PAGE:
Carrot & Yam Soufflé

You often hear people say that there’s no such thing as American food, but that’s just not true. Candied yams, for instances, baked with marshmallows on top, is as American as it gets. I made this side dish, which is a cross between candied yams and carrot soufflé, for a “holiday feast” themed cooking show for television. I ate something similar to this at a little restaurant in Georgia, where I lived for a while, where old grannies go after church and once I discovered it, it’s where I went every Sunday after church. The ladies who work there are old and often grumpy. When I would ask them about different things on the menu, they would never give me an answer. They would just say, “Little girl, do you want it or not?” I always wanted it, whatever it was. They served a carrot and yam soufflé but they would never tell me how to make it, so I would just order it every week and pick it apart to try to figure out how it was made. This is my version.
By | November 16, 2015


Before you do the marshmallows, make a crumble with a stick (1/2 cup) of butter and 2 to 3 tablespoons (maybe more) of flour, and 1/2 cup sugar. Add pecans depending on if you like them. When the soufflé is almost done, put this on top, then at the very end add the marshmallows on top. The three different textures: really spectacular.

1. Position an oven rack in the center and preheat the oven to 350°F. Grease a 9- • 11-inch baking dish and set it aside.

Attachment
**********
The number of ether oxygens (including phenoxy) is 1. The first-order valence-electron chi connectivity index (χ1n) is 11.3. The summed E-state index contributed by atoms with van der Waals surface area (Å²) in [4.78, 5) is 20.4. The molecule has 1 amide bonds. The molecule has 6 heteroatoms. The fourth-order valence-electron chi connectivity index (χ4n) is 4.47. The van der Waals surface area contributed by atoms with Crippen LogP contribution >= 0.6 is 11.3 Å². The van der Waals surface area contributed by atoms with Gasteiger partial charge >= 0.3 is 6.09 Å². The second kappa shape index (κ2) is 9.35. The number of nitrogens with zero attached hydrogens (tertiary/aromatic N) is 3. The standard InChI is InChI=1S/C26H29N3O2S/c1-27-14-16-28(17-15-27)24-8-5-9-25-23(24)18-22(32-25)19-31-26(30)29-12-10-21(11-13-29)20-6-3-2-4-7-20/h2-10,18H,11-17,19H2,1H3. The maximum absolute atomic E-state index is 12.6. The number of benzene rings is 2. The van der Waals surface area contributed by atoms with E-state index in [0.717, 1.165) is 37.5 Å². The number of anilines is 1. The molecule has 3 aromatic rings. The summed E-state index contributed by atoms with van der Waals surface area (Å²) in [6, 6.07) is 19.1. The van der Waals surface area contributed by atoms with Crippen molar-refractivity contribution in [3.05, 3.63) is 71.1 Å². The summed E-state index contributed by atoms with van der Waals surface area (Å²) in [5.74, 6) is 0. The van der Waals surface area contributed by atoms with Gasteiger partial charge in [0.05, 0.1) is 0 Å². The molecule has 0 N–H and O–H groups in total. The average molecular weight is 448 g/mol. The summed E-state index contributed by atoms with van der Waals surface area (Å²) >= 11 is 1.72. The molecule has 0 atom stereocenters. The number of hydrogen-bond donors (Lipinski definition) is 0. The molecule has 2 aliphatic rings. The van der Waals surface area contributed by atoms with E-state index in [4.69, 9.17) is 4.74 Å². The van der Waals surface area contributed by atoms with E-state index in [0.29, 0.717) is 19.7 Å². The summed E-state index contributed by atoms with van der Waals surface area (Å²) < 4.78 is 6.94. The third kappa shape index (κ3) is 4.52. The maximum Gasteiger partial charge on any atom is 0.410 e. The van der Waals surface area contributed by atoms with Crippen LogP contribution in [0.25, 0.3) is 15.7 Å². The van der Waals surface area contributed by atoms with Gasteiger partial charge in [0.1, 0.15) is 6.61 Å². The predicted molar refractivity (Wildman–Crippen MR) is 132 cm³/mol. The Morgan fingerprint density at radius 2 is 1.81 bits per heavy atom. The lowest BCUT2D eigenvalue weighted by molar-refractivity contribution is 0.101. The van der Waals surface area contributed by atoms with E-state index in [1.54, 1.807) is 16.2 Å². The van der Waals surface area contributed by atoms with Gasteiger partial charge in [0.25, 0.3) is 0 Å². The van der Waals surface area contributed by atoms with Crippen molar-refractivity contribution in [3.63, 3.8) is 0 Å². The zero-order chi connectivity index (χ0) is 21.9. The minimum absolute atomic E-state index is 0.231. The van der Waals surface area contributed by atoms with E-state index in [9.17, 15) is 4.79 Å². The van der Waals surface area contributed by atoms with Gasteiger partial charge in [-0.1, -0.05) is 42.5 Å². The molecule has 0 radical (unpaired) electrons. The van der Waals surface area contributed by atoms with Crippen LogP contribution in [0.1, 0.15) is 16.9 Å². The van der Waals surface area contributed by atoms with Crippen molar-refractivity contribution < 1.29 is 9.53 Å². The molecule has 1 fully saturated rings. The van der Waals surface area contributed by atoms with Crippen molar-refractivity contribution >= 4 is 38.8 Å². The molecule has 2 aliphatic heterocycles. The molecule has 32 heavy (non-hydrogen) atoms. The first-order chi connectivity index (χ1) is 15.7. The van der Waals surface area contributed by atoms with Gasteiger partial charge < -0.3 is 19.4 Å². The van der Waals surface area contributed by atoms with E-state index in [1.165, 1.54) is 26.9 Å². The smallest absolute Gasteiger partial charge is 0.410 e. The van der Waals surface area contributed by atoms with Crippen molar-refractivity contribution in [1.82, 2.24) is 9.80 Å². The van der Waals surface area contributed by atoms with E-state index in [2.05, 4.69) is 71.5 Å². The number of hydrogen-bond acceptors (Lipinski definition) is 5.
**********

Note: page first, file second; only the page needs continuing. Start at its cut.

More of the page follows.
2. In the bowl of a food processor fitted with a metal blade, finely chop the yams and carrots on high speed. Add the cream, sugar, eggs, flour, cinnamon, nutmeg, baking powder, and salt, and pulse to combine. 

3. Pour the batter into the greased baking dish and spread it evenly with a rubber spatula. Bake on the center rack for 15 minutes. 

4. Remove the soufflé from the oven and scatter the marshmallows over the top. (If doing the version to the left, scatter the prepared crumble, then top with the marshmallows). 

5. Return the soufflé to the oven for another 15 to 20 minutes, until the soufflé has puffed up and the marshmallows are golden brown. Serve warm.

Excerpted from My Life on a Plate by Kelis. Published by Kyle Books.  Photography by David Loftus.



  • ¾ cup (1½ sticks) unsalted butter, melted, plus cold butter for greasing the baking dish
  • 3 large yams (about 2 pounds), peeled and coarsely chopped
  • 5 large carrots (about 12 ounces), peeled and coarsely chopped
  • 1 cup heavy whipping cream
  • 1 cup turbinado (raw) sugar
  • 4 extra-large eggs, lightly beaten
  • ½ cup all-purpose flour
  • 1 tablespoon ground cinnamon
  • 2 teaspoons freshly grated nutmeg
  • 1½ teaspoons baking powder
  • ¼ teaspoon kosher salt
  • 1 × 10.5-ounce bag miniature marshmallows
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